Dunite is a dense crystalline rock. By definition, it consists of around 90% olivine crystals; the remainderis pyroxene and chromite. Dunite is believed to be the residue left behind when basaltic magma forms in the mantle, typically deep in subduction zones. Water carried into the mantle via the subducted ocean plate (the ‘slab’) lowers the melting point of the mantle, generating basaltic melt. The lower density basalt magma rises upward through the mantle taking lighter minerals such as silica along for the ride, leaving behind the denser minerals – olivine and pyroxene. Serpentinite is a low-temperature metamorphic rock formed when water enters the molecular structure of ultramafic rocks such as dunite. Hydrated olivine becomes a different mineral, serpentine.

Polished highlights on the softer serpentinite boulder.

Polished highlights on the softer serpentinite boulder.

The City of Bellingham had a choice of two designs incorporating the large boulders. The stack won out over the other possibility, scattering the rocks on the ground. Bellingham’s mayor, Kelli Linville, said “The landscaping we chose reflects the natural beauty of our area. Since cairns are traditionally used to help people find their way, a cairn is an appropriate part of the landscape at this important crossroads in our community.” (Bellingham Herald, Dec 22, 2013). According to Sam Shipp, the project engineer at Bellingham’s Public Works Department, the cairn option helps protect drivers from the glare from oncoming headlights and directs drivers’ vision toward other vehicles approaching from the left inside the roundabout, as well as providing an aesthetic component.

Dunite is very dense, about 3.3 grams/cubic cm. Serpentinite is around 2.7 g/cc. Contrast that with basalt (2.8-3 g/cc), andesite (2.5-2.8) and granite 2.6-2.7). The largest stone, the one on the bottom, weighs around 15.5 tons. The two in the middle are 8.5 tons each, and the little one on top is about 3.5 tons. The four stones are held upright by a central steel rod sunk into a concrete base. The project cost $75,000.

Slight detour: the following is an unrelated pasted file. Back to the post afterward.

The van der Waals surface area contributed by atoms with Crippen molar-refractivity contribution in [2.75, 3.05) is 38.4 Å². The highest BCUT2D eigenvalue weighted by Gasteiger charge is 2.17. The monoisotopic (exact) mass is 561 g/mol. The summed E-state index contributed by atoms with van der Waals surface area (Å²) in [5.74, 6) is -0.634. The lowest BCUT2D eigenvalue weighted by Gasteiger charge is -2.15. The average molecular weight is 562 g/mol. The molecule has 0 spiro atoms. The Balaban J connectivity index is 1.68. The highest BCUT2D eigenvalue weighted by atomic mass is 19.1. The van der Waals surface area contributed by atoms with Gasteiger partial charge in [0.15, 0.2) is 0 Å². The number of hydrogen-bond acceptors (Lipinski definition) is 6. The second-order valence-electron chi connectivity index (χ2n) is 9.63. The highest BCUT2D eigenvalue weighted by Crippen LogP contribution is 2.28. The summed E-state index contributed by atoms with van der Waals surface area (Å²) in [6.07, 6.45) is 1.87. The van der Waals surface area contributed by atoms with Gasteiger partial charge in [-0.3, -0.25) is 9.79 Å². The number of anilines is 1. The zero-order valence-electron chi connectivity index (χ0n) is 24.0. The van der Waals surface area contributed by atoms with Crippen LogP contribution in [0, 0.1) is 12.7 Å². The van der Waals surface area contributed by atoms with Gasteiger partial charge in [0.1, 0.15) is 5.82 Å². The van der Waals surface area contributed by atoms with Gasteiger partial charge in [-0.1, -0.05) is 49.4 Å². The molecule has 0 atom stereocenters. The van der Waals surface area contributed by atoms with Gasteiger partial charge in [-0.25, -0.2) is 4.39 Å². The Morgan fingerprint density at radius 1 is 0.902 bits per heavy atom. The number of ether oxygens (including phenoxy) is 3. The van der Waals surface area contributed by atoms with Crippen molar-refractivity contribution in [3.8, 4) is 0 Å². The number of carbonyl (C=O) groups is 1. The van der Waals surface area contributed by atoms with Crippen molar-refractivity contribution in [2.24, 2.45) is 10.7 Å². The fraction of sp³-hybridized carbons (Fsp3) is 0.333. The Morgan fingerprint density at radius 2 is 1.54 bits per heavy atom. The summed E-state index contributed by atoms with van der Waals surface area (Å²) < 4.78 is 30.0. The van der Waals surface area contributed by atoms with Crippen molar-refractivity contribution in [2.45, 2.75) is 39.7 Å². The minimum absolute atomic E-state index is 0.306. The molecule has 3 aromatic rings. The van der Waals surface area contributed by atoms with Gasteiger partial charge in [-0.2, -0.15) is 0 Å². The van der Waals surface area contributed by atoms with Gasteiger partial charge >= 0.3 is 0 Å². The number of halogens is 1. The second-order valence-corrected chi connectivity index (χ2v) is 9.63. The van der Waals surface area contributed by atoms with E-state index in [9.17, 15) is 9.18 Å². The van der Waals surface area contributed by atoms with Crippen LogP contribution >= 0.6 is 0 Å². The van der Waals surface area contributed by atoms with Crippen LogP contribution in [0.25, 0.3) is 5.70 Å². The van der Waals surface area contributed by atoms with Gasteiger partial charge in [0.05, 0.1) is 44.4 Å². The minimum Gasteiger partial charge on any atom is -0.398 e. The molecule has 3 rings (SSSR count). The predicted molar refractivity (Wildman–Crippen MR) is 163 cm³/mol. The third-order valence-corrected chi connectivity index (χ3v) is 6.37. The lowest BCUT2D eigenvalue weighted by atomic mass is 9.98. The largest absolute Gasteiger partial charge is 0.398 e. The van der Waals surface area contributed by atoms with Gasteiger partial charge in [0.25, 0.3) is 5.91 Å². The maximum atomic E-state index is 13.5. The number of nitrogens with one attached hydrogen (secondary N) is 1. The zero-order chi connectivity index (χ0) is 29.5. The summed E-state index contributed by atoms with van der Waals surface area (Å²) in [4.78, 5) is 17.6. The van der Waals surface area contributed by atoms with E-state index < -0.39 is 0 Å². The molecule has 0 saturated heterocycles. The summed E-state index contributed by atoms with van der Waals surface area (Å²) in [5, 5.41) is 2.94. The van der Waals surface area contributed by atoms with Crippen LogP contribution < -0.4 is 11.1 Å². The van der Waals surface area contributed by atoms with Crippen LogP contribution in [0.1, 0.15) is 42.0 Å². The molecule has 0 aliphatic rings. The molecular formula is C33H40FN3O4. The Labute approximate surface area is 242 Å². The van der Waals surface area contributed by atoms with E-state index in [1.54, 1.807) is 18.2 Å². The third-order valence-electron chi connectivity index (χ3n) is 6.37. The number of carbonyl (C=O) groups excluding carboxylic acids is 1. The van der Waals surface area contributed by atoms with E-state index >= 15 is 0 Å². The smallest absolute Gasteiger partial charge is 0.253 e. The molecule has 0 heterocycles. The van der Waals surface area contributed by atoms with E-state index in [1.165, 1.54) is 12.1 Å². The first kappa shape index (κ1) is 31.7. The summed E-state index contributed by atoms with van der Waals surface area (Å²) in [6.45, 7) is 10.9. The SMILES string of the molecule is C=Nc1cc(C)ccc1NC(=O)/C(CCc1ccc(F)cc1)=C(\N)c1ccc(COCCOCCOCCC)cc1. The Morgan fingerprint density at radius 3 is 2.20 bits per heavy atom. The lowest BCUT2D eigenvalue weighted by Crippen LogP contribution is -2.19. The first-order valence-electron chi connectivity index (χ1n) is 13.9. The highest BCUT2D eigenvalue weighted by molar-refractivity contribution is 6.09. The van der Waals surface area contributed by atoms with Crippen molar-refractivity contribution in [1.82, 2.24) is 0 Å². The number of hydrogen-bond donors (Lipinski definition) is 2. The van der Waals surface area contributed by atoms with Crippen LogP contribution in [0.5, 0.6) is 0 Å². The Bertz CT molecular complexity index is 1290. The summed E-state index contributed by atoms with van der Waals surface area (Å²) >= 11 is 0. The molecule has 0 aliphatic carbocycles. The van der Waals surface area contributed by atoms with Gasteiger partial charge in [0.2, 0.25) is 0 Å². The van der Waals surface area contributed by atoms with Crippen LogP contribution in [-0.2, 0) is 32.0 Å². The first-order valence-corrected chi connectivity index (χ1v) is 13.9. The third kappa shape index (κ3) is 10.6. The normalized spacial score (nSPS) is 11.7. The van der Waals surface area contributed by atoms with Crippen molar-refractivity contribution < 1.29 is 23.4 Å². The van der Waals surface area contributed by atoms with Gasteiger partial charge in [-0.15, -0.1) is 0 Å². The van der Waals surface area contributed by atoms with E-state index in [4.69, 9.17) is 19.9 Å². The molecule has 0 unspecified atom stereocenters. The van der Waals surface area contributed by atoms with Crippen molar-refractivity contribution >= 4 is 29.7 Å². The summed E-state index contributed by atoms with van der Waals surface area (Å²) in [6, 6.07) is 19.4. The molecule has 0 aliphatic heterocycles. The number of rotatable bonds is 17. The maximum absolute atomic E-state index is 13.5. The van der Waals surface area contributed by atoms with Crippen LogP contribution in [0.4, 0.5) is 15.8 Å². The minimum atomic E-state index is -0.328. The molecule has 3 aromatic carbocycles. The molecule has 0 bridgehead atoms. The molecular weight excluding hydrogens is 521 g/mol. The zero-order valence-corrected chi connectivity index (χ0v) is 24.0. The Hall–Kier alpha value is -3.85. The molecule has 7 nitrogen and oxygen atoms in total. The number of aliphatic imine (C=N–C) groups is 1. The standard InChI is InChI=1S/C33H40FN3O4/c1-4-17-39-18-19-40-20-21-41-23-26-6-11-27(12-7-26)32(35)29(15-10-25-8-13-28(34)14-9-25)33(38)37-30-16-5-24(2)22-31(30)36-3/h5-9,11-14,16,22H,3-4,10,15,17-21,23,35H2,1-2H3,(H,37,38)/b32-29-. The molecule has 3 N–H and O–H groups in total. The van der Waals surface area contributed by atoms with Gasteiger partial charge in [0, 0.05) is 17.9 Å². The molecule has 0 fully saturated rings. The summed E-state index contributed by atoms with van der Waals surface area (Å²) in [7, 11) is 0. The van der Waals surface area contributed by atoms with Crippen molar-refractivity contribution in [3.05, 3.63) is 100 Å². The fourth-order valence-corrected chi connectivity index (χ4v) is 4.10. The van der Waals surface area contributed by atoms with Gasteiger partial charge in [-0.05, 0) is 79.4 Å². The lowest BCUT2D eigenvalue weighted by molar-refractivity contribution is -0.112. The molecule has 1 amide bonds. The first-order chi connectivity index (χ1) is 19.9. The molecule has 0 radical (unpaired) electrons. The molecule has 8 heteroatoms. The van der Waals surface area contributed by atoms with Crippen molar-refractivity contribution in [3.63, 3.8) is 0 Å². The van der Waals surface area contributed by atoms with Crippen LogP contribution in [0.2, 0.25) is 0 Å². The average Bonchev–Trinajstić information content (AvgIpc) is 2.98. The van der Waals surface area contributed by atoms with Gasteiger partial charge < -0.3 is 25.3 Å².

OK. “NAME THE STACK” CONTEST! Let’s name that stack o’ rocks! Submit your suggestions via comment and I’ll forward them to the City via my very special confidential connection.

Geology Field Trip gift certificates from MBVRC

Cross country trip to Schreibers Cinder Cone.

Cross-country trip to Schreibers Cinder Cone.

Mount Baker Volcano Research Center is offering gift certificates for geology field trips.  These make great gifts for your geophile friends and relatives. The cost  is $75 (the usual cost of a one day guided trip, including van transport) and can be applied to any field trip offered by MBVRC. This year there are plans to offer  trips to lowland sites in Northwest Washington in the late winter/early spring. In the summer, trips will go to locations around Mount Baker , and a multi-day trip to Mount St. Helens is in the early planning stages.

To purchase a gift certificate, send an email or letter to MBVRC. Include  the name of the person the certificate is for, as well as your mailing address. You may send payment via check payable to ‘MBVRC’ to  708 13th St, Bellingham, or use the MBVRC PayPal account – the account code is this email address:

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You will receive a nicely printed gift certificate in the mail. Field trip fees beyond expenses go to the MBVRC research and education fund. To see brief descriptions of some  past geology field trips, scroll down here: http://mbvrc.wordpress.com/field-trips/